Alexander Rahr: "Only a common global threat will reconcile the West and Russia"

Alexander Rahr: "Only a common global threat will reconcile the West and Russia"

The fragile truce in Syria, the main positive result of the interaction between Russia and the United States this year, was destroyed after the "accidental" bombing of Syrian military units by the US Air Force. Though the parties still confirm the preservation of the agreements on the joint resolution of the Syrian crisis, the very possibility of fully-fledged cooperation with the West has again been called into question. The political scientist Alexander Rahr spoke in an interview to Vestnik Kavkaza about what can truly unite Western and Russian interests in the world and the Caucasus.

- In your estimation, what can establish peace between Russia and the West?

- I think that Russia and the West will come together only when the continent will face common dangerous challenges, when a powerful threat to the foundations of our countries will grow from the separate terrorist attacks that we see today in France and Germany. This is not visible today, but it is possible that everything will happen like that. Then, of course, there will be a need for a coalition against terrorism, and we will work together. If we look deeper into other issues, there is no alternative to cooperation. Now the political climate in the world is changing, deep crises are developing on the continents of Africa and Asia, which we can defeat only together. If there is a confrontation now, as there was during the Cold War between the West and Russia, neither side will win, but the extremists will win again.

- Talking about the influence of extremists in the relations between Russia and the West, what was the role once played by the conflict in Chechnya  in the emergence of Russian-Western opposition?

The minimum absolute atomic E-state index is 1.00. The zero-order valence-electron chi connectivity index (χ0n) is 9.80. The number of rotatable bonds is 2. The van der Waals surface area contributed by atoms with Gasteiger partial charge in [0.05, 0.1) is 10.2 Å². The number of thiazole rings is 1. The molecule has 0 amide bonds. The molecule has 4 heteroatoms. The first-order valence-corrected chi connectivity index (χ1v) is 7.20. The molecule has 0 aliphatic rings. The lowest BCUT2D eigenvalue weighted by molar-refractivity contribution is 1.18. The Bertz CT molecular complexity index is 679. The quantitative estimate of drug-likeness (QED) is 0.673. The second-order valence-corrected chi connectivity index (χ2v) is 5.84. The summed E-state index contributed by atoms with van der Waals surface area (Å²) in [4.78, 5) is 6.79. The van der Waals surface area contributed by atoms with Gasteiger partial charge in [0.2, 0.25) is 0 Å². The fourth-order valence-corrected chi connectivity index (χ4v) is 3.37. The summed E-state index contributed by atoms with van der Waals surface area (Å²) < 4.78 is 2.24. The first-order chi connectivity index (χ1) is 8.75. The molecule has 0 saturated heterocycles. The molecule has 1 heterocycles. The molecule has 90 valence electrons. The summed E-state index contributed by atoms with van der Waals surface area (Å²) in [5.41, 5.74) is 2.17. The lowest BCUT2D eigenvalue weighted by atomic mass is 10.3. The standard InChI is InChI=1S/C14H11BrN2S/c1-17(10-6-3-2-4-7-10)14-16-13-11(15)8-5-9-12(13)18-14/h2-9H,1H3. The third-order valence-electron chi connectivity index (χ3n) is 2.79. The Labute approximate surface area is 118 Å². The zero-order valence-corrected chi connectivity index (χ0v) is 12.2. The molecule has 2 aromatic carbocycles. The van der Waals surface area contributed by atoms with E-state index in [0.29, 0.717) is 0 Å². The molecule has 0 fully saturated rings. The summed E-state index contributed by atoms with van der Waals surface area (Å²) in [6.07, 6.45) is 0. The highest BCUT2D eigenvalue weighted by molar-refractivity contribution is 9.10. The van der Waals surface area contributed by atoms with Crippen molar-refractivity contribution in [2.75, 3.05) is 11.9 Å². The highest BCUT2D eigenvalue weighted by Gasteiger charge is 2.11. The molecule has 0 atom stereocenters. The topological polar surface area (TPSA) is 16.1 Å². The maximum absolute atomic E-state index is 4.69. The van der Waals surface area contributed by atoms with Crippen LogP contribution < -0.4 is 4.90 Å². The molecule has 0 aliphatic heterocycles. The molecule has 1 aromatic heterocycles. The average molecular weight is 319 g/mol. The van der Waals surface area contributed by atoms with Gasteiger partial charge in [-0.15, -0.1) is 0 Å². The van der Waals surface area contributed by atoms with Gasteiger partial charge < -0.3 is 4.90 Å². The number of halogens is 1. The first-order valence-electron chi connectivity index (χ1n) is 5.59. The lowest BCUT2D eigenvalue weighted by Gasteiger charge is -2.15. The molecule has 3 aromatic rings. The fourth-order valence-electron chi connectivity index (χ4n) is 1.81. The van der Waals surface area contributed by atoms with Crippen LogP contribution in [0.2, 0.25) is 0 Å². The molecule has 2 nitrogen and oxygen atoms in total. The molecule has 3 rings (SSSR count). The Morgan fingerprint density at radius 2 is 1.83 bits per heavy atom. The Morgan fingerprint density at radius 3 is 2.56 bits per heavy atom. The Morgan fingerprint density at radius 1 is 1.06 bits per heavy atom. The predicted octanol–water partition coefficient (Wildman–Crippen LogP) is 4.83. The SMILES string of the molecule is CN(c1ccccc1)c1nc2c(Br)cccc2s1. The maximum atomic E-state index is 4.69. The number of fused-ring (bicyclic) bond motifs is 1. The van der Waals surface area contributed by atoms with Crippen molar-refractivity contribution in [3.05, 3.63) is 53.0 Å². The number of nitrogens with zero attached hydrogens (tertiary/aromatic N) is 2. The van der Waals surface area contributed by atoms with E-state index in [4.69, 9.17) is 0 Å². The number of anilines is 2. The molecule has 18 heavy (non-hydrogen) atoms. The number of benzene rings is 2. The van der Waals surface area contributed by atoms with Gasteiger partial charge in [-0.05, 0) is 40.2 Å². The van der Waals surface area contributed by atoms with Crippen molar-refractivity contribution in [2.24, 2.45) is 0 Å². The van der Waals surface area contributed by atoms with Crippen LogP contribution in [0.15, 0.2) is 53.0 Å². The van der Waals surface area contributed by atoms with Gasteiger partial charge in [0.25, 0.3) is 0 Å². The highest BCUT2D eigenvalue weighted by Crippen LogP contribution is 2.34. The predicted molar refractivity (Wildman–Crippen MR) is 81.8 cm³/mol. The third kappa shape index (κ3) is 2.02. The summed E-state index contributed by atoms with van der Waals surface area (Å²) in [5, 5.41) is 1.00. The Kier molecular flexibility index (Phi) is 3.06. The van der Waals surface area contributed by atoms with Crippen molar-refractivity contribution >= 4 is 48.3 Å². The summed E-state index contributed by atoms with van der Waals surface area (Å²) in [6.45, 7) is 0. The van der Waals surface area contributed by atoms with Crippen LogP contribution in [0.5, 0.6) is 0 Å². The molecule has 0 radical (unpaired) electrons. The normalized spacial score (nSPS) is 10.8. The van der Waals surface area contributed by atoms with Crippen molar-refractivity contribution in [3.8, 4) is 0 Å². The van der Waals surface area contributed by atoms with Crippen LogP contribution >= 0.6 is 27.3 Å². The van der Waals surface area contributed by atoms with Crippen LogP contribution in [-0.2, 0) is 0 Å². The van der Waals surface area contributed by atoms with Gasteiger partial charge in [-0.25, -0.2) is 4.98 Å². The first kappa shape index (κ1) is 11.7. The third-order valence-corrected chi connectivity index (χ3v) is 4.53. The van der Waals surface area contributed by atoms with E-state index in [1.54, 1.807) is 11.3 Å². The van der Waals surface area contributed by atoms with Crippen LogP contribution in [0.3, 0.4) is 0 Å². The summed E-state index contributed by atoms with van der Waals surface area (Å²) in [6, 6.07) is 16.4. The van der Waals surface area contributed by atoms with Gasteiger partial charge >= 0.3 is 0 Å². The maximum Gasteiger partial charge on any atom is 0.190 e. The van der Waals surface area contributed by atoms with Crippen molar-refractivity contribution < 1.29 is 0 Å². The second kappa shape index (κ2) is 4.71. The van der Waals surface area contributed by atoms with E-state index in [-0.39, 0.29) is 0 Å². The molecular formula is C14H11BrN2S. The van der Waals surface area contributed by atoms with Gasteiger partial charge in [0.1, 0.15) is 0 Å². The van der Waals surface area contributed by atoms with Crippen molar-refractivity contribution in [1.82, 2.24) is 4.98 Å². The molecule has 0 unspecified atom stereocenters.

- It seems to me that the First Chechen War was an echo of the collapse of the Soviet Union – but it destroyed the already emerged relations between Europe and Russia. Russia was shocked by how this conflict was perceived by the West, when it was politely told to give independence to Chechnya, to release it, why do you hold on to the empire? The Second Chechen War was marked by a very serious confrontation; I believe it was kind of a reaction to the Yugoslav War, when the West started to bomb Serbia and impose its own order in the former Yugoslavia. The Chechen War showed that Russia would defend its territory: we were dealing with direct aggression, a gang, terrorists, Arab foreign players’ attacks were carried out on the territory of the Russian Federation, Dagestan and outside of Dagestan up to Stavropol Territory. Of course, Moscow then began defensive military operations. The West considered them to be aggression, and the issue of double standards was put on the agenda, it was clear that there were two truths: one was about the West’s actions and the other about Russia's. Then Russia began to suspect the West of attempting to weaken the country, due to a fear of the recovery of the Russian Empire.

- How justified were these suspicions?

- Indeed, these ideas were formulated and really existed in the West. I think a wrong vision of the extremist dangers, the threats of international terrorism that the West confronts today, led to the fact that we moved away from each other in those days and were unable to find common approaches in the fight against terrorism within the framework of the anti-terrorist coalition. At the same time, I recall that a similar coalition was proposed to President George W.Bush by Vladimir Putin immediately after the events of September 11th.

- Do the interests of Russia and the West clash in the South Caucasus ?

- The European Union has no special interests in the South Caucasus, the United States had them. America was trying to take control of the region by all means for the sake of power, so that the oil and gas flows from Azerbaijan could reach Europe, bypassing Russia via Turkey. I feel that today America is not involved in this game, as it plans to focus on its own supply of shale gas to Europe. Now the West has the same goal in the South Caucasus as it had in Ukraine and Belarus – to prevent the restoration of the Russian Empire. At the same time, it should be remembered that, when Armenia declared that the country was joining the Eurasian Union and would not sign the association with the EU, Europe had neither the strength nor the political clout to persuade Yerevan to act as Ukraine was acting. I think the Europeans do not want a new war in Nagorno-Karabakh and do not want a resumption of the Georgian-Russian conflict, but I do not feel such direct interests in the Caucasus as there were before. The EU doesn't have enough strength to play first fiddle in all the flash points.

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